How to Select a 5G Repeater

Nov 15, 2023

Cellular repeaters have been in existence since the very early days of telecommunication. Fundamentally they deliver cellular service to an underserved region where the base station signal does not reach an area where connectivity to handsets is necessary. Initial use cases for repeaters served public safety and 2-way radios. As commercial cellular radio became prevalent, repeaters were often the solution of choice to provide cellular availability for in-building use where the building materials or other obstructions left cellphone signals extremely weak. The function of the repeater was to amplify the external signal so that it could be detected by devices inside the building, and so that the signal from the in-building devices was seen by the radio tower. These early repeaters were also commonly known as Bi-Directional Amplifiers, or BDA for short. They were completely analog in nature and required manual alignment of the outdoor antenna toward the radio tower and redistribution of the signal inside the building with one or more indoor antennas. Repeaters are commonly called signal boosters or extenders. These are all terms for the same type of device.

Repeaters are fundamentally simple in nature, consisting of the outdoor antenna which runs into a filter to isolate the target band, then to an amplifier, with the resulting signal feeding the RF coax to indoor antennas. If multiple carrier bands are supported, splitters and combiners are used so the amplifier chains can use the same antenna ports.

This diagram is licensed under a Creative Commons Attribution-ShareAlike 4.0 International License.

These BDA repeater systems worked well in the early days of cellular when cell sites were far apart and easy for the installer to spot on the roof.  In many cases, the repeaters were installed by specific carriers to provide in-building coverage exclusively for their service. The repeaters, being very simple in nature, were typically unmanaged, meaning that they were easily installed and forgotten. Over time, this created a set of problems for the carriers:

  1. When these systems failed, it was typically many years after they were initially installed and often, no one knew they were present. If the failure was in a benign mode, there was usually little consequence. However, they would often fail and start to transmit a signal that became interference, and instead of helping in-building coverage, it made whatever coverage was present worse.  
  2. As carriers started building out their networks and densifying, additional cell towers were added nearby to buildings with BDAs. These new cell sites were often powerful enough that their transmissions were seen inside those buildings. The resulting indoor coverage of two cells resulted in a rise in uplink noise for the farther cell site as it was now getting all the in-building transmissions that were destined for the new, closer site. This often led to poor performance for the farther cell site and frequent dropped calls for devices inside the building as devices ping-ponged between both cells depending on where they were in the building.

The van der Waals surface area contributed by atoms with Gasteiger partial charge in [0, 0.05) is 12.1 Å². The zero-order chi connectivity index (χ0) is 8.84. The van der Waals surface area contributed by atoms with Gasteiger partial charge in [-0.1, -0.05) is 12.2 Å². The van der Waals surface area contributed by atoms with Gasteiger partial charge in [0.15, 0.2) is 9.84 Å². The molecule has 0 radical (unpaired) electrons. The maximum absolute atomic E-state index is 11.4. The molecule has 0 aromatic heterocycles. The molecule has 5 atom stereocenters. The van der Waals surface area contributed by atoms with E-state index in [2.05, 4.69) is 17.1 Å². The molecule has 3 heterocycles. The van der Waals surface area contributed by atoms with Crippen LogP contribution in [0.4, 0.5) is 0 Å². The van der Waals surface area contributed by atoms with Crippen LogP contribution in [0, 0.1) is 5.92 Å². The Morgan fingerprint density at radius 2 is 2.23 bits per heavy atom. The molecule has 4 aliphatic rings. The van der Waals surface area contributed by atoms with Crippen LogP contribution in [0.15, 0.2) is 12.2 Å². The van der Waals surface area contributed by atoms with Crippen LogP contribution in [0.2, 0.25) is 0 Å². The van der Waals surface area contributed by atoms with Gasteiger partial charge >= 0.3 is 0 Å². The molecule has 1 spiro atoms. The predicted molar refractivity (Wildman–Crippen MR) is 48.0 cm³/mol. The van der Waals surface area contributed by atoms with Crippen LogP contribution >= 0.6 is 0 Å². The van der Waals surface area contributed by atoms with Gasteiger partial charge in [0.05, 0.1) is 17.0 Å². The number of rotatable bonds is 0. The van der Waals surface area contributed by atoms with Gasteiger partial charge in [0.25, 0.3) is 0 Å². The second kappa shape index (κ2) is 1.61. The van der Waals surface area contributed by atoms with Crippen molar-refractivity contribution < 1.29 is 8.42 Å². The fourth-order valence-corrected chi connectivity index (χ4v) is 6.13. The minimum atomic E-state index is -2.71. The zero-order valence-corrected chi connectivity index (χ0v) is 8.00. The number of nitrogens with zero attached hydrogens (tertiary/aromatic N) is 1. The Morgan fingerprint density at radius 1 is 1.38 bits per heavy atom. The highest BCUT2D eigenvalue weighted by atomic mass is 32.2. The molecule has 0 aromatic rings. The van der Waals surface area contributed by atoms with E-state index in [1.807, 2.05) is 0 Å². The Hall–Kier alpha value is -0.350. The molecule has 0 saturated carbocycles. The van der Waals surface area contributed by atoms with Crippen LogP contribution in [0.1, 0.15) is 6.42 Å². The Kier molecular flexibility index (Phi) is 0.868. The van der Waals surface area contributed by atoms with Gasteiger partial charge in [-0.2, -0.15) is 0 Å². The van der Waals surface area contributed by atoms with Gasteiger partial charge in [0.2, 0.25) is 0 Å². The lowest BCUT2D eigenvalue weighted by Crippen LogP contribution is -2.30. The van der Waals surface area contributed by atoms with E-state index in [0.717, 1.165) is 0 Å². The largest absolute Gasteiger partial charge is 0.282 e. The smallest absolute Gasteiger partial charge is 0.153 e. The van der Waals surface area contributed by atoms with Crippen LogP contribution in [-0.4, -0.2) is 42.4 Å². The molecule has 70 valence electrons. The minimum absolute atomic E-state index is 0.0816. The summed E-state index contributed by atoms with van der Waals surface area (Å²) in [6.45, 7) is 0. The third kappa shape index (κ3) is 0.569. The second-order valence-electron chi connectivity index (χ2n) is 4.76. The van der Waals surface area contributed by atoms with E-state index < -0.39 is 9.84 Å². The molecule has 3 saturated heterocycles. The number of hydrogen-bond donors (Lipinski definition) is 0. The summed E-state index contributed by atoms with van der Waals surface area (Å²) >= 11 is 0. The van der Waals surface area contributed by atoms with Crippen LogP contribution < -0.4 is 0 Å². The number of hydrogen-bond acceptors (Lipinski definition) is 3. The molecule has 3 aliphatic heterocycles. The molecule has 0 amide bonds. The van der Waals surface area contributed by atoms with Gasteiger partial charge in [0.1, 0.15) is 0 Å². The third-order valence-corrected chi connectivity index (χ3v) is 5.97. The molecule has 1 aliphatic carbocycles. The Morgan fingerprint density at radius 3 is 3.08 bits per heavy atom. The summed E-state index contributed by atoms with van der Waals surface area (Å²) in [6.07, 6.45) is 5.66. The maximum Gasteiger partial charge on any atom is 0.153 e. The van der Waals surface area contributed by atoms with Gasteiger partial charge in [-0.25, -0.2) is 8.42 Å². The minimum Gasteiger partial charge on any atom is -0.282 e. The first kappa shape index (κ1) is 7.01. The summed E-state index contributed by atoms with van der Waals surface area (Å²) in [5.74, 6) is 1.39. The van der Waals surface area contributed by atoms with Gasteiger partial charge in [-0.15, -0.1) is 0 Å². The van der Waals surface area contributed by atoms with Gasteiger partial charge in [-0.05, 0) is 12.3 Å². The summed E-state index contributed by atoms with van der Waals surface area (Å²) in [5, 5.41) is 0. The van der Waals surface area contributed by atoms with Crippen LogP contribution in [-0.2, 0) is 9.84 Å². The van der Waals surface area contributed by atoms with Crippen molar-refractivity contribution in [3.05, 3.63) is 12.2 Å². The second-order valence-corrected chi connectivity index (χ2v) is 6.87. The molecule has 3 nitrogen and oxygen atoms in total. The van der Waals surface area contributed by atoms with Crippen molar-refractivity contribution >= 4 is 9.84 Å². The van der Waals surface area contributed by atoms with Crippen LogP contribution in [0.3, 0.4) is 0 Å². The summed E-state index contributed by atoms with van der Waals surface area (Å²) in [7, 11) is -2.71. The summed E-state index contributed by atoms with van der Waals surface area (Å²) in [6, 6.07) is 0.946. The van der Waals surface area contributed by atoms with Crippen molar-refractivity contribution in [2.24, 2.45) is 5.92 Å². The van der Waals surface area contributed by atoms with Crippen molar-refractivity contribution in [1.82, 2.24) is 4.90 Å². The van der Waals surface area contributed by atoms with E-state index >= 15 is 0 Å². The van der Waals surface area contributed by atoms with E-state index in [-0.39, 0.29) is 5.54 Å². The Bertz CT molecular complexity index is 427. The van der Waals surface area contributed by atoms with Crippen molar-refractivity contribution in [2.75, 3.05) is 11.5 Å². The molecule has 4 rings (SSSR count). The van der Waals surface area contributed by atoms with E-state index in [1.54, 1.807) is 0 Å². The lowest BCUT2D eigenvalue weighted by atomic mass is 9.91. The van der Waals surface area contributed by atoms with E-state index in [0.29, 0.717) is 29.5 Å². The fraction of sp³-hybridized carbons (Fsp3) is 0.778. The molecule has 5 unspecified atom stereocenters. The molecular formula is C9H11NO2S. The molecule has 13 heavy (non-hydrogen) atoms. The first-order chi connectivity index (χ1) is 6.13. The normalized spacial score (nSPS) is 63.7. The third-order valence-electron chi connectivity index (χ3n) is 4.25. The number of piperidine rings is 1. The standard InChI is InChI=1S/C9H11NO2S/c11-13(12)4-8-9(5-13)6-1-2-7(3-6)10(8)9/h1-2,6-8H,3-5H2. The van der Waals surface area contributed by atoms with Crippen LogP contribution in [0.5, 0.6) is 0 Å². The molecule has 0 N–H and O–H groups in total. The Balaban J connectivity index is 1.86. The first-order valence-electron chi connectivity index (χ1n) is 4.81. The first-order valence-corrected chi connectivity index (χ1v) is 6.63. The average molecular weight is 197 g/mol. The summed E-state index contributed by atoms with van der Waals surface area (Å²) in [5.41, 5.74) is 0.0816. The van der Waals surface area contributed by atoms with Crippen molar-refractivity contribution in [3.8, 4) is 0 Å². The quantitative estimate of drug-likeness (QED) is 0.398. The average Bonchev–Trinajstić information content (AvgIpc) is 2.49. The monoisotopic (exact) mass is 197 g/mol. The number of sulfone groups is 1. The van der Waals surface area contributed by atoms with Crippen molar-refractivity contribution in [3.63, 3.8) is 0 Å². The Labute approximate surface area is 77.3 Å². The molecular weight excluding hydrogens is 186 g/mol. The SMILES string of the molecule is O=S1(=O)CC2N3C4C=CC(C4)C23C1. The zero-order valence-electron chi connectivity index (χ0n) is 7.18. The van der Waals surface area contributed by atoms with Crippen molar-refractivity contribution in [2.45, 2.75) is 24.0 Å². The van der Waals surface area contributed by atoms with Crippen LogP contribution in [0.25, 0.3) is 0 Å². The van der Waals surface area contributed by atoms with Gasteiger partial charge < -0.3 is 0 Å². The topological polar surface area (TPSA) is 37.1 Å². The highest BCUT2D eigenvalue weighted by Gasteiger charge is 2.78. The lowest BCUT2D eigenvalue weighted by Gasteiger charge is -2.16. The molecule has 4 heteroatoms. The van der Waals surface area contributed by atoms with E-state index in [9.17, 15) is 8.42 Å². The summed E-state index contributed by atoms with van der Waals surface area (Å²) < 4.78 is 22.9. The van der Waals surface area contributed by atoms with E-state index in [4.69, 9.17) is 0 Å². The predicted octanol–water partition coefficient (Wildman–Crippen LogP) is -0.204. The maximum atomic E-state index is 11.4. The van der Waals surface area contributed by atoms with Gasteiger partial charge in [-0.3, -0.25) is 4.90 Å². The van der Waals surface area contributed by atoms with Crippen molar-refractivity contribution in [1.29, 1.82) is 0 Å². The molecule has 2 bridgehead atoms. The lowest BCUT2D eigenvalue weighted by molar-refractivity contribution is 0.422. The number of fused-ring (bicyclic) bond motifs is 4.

While the initial concept was good, the evolution and densification of the cellular networks made BDAs less necessary and only useful in limited scenarios. Not surprisingly, finding and removing most of these early repeaters was a complex task.

Modern repeaters, those servicing 5G, have evolved past these initial BDAs, and in many respects try to avoid using that term.  Features that modern repeaters may have are:

  • Management interface: Most modern repeaters have both an on-device interface and a remote interface. They generally provide the same information, related to operational status, gain, power out, and location. This can be very important for businesses or enterprises trying to diagnose a potential issue without having to visit every site. The interface also provides alarm information much more conveniently than looking at LEDs mounted on the unit. This management provides an ultimate control over a repeater – one can turn it ON or OFF remotely. 
  • Detection of cell site parameters: Some repeaters will decode the cell RSRP, RSRQ, SINR, and PCI. This is very important as it verifies that the repeater is aligned with the expected cell site and that the source signal is good. 
  • Signal processing: Some repeaters will offer dynamic gain control to adjust the power of the signal in the received area and toward the base station. TDD synchronization is also important if there is a TDD signal in the repeated spectrum. Some systems also include echo cancellation.
  • Electronic alignment / Beamforming: Installation is always a factor with any antenna system. Aligning the external antenna to the base station can be challenging, especially in areas where the direct view of the base station antenna is blocked by foliage or doesn’t have Line of Sight. Some repeater systems may offer an alignment or beamforming solution that allows the system to find the best orientation to the target network tower.